Foreign Aid Reform Already Paying Sequestration Price

March 01, 2013
I’m guessing I’m not the only one still in a state of denial that sequestration will actually happen. The across-the-board cuts—if and when they happen tonight—will hit my own household (I’m married to my favorite bureaucrat) and the US foreign aid programs I monitor here. Other groups are closely tracking how much foreign aid might be cut (roughly $1.7 billion) and the accounts and lives that will be affected. Regardless of whether Congress is crying wolf with the latest budget showdown, US foreign aid reform may already be paying a price. The optimist in me hoped budget pressure could propel real and smart aid reform, including possible cuts such as those proposed by some of my colleagues. But I worry the blunt cuts not only get away from these thoughtful approaches but undermine the reform efforts that have been built over the last decade. Here's how:
  • More planning than doing. The ongoing budget uncertainty for FY13 (let alone FY14) means US agencies are stuck in perpetual planning mode with some waiting, more contingency planning and more waiting in between. I have no doubt that US aid workers are finding impressive ways to keep things going, but the unresolved budget takes time and attention from US development agency staff and leaders who might otherwise be focused on implementing programs and improving practice.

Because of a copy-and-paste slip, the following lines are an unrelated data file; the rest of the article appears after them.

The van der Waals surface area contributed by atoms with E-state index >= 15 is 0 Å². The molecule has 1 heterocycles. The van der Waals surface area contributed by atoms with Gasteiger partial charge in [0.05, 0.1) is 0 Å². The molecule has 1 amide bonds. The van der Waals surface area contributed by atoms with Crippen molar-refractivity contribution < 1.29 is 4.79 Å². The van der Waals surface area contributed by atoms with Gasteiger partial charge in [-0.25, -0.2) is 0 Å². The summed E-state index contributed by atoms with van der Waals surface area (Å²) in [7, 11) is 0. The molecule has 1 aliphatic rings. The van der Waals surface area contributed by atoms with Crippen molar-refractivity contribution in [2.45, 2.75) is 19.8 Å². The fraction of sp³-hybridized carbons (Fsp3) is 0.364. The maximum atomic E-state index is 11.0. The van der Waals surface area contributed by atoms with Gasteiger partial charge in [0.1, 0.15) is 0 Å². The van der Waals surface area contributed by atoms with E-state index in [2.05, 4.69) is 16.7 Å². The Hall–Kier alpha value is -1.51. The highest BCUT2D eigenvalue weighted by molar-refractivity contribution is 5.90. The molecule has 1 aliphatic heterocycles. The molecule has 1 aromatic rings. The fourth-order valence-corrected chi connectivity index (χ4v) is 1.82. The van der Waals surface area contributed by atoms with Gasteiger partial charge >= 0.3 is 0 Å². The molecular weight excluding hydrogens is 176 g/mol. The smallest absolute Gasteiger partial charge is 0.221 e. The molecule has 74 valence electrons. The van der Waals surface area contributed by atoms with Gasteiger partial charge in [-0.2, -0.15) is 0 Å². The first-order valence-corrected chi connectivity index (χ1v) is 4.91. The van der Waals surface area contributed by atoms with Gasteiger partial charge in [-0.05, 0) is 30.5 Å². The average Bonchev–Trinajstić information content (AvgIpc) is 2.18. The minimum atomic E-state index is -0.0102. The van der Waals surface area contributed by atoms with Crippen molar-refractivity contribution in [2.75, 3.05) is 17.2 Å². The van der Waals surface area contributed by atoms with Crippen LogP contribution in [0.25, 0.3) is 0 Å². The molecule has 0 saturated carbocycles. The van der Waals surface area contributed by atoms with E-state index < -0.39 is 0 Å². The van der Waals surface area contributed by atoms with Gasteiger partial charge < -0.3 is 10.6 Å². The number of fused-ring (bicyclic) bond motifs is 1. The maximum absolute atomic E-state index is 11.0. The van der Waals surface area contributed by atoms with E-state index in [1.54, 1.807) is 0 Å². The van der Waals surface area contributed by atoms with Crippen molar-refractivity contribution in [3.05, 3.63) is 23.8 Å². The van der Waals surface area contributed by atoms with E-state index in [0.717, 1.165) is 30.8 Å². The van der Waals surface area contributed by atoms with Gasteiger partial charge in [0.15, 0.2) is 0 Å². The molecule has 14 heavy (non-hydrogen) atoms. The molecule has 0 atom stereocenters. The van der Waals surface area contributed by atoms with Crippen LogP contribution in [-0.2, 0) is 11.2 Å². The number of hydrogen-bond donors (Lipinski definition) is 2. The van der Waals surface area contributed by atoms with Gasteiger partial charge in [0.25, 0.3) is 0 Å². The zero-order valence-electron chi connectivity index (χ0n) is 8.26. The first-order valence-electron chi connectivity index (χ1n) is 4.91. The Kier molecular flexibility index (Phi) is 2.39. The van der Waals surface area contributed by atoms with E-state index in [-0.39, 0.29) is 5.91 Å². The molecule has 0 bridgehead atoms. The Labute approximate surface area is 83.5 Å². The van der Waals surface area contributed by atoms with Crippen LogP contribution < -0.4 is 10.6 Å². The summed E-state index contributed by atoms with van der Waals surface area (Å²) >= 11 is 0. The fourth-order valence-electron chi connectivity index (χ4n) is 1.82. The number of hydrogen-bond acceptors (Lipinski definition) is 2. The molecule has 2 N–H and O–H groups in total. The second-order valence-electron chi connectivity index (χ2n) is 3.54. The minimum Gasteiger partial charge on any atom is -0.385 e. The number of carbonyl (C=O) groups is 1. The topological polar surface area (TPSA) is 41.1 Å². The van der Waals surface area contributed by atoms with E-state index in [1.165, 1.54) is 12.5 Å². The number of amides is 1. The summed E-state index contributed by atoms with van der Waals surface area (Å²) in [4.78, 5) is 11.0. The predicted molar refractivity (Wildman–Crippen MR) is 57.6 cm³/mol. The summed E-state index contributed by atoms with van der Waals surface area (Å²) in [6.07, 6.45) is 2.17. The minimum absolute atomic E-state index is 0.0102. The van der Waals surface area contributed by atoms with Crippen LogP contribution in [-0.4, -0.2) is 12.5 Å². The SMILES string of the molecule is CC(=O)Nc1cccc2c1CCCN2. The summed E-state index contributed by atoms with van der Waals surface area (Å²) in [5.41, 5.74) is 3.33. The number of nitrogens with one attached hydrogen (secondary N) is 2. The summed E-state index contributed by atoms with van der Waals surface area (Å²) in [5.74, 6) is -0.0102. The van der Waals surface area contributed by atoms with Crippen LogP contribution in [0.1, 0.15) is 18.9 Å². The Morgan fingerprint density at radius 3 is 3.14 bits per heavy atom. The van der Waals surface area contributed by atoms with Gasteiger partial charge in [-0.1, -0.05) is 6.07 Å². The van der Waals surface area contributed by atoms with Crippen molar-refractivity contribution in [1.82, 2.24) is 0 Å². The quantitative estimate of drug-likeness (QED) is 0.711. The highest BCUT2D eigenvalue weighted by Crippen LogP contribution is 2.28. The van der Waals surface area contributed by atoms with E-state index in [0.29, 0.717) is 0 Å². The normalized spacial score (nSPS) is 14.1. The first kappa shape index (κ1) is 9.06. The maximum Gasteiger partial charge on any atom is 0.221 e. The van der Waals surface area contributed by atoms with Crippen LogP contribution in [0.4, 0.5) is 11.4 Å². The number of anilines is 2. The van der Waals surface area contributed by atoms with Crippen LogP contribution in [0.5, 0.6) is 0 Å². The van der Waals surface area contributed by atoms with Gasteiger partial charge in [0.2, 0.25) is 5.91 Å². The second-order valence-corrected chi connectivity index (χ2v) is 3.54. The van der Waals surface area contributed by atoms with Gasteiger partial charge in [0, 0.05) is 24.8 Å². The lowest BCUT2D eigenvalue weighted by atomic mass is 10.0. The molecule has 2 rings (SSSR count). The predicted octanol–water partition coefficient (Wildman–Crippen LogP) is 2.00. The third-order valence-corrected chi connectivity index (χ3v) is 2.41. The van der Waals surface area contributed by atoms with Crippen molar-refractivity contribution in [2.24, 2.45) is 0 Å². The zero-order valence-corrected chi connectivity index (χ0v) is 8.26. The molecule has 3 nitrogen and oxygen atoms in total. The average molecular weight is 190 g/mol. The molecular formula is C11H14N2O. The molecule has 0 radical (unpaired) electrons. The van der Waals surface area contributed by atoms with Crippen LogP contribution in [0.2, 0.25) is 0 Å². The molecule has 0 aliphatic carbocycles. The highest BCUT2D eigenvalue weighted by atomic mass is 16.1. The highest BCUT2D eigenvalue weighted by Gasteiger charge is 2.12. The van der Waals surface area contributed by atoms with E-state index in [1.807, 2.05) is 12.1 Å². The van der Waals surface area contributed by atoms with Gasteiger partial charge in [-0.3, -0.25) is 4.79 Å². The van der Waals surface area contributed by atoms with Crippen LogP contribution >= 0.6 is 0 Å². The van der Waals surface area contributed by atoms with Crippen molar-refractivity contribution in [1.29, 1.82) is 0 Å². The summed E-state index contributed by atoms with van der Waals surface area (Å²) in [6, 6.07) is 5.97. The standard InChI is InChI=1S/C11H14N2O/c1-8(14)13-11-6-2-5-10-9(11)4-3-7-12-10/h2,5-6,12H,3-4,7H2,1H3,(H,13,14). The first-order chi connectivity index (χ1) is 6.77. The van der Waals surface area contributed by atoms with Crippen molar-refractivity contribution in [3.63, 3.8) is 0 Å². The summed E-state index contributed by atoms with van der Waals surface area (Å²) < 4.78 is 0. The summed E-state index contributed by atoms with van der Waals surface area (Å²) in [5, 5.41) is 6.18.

• More of the old, less of the new. The only certainty right now is that the US foreign aid budget will be smaller than before, which likely means we'll be seeing much more of the old programs struggling to survive (and constituents struggling to protect them, too) while new approaches, programs and priorities may have trouble getting off the ground. New isn't always better, but there is widespread agreement that the United States needs to upgrade its foreign aid and global development policies for the 21st century.  The upgrade doesn’t need to cost a lot in dollar terms, but does require having the right staff in place which may be the first thing to go (or at least slow) with sequestration budget cuts.
  • Whither reform? Aid is about more than money; how the United States designs its aid programs is as important as how much it spends. The Obama administration launched important reform efforts in its first years in office--calling for more selectivity, transparency, learning and innovation, including through USAID Forward--but the constant budget crisis keeps the focus (especially on and around the Hill) on money, with less time, energy or attention left for the rest.
I'm not the first to point out that the ever-changing and never-resolved budget process is bad for running government. But the threat of sequestration--whether or not it is realized tonight--may already be getting a bigger bang for its development cuts by distracting from US foreign aid reform.  


CGD blog posts reflect the views of the authors, drawing on prior research and experience in their areas of expertise. CGD is a nonpartisan, independent organization and does not take institutional positions.